Polarization is a growing concern in the social media landscape. As more activities find a home online, even online dating may have political impact. A common-knowledge resource like Wikipedia may be able to help, but do people trust these resources?
According to data from research company YouGov.co.uk, 64 percent of Britons surveyed trust Wikipedia editors to tell the truth, either “a great deal” or “a fair amount.” Only 61 percent of respondents trusted BBC News journalists to the same degree. Even journalists who worked for “upmarket newspapers” like The Guardian were only ranked trustworthy by 45 percent of respondents.
Why do people trust Wikipedia so much? It seems that readers trust the wisdom the crowd. Joseph Cox, a contributor to Motherboard writes:
If you see something that you know to be wrong or out of date, or you deem the content to be biased in some respect, you — or anybody else — can change it. This leads to a landscape where theoretically no institutions, be they governments, businesses or lobbyists, can totally control what information is hosted on the site. It’s a self-regulating approach, where it’s hoped the best quality information will sit on top.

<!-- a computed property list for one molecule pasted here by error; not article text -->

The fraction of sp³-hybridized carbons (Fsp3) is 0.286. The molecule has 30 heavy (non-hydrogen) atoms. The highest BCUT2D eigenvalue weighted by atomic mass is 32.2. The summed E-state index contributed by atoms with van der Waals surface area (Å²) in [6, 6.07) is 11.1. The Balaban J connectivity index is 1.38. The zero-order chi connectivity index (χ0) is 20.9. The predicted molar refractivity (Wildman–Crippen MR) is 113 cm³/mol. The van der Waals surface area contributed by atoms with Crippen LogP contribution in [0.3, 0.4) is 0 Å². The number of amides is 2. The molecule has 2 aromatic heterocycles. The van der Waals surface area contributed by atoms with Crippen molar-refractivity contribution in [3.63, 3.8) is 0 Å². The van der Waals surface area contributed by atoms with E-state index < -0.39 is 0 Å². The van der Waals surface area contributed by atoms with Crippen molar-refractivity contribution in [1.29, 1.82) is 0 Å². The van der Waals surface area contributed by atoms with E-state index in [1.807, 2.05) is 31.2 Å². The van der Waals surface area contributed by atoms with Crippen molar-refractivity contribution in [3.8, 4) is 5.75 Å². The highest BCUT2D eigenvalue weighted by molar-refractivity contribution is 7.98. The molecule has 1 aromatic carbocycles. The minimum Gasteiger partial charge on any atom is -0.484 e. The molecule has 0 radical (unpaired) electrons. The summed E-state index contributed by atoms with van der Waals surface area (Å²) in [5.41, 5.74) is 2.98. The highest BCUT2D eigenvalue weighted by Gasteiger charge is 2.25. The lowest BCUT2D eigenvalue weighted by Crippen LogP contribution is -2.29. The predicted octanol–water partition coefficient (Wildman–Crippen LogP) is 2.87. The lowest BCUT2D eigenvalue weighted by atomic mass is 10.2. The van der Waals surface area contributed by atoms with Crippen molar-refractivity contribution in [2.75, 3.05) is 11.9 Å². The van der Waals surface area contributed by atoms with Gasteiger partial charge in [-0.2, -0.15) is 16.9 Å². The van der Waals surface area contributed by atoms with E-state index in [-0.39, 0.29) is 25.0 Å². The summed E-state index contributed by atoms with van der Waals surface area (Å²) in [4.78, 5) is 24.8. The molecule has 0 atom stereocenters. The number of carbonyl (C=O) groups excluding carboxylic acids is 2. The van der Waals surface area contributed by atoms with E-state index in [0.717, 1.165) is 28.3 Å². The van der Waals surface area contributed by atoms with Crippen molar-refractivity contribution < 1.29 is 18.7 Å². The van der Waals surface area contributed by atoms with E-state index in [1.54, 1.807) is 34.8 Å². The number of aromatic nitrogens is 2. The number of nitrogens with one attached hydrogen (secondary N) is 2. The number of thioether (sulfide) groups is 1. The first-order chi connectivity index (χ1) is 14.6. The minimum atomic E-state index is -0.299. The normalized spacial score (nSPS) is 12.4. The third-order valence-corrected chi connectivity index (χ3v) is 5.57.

By providing experts, and casual enthusiasts with the same tools, Wikipedia provides the community with an opportunity to ensure accuracy. The theory is that open access and a system of peer review minimizes bias. In essence, the ideal of Wikipedia plays into the consumer distrust of the media, which many consumers perceive as biased and unbalanced.
Indeed, Wikipedia’s success hinges on this perception, which enables the digital encyclopedia to maintain a presence as an objective source of information.
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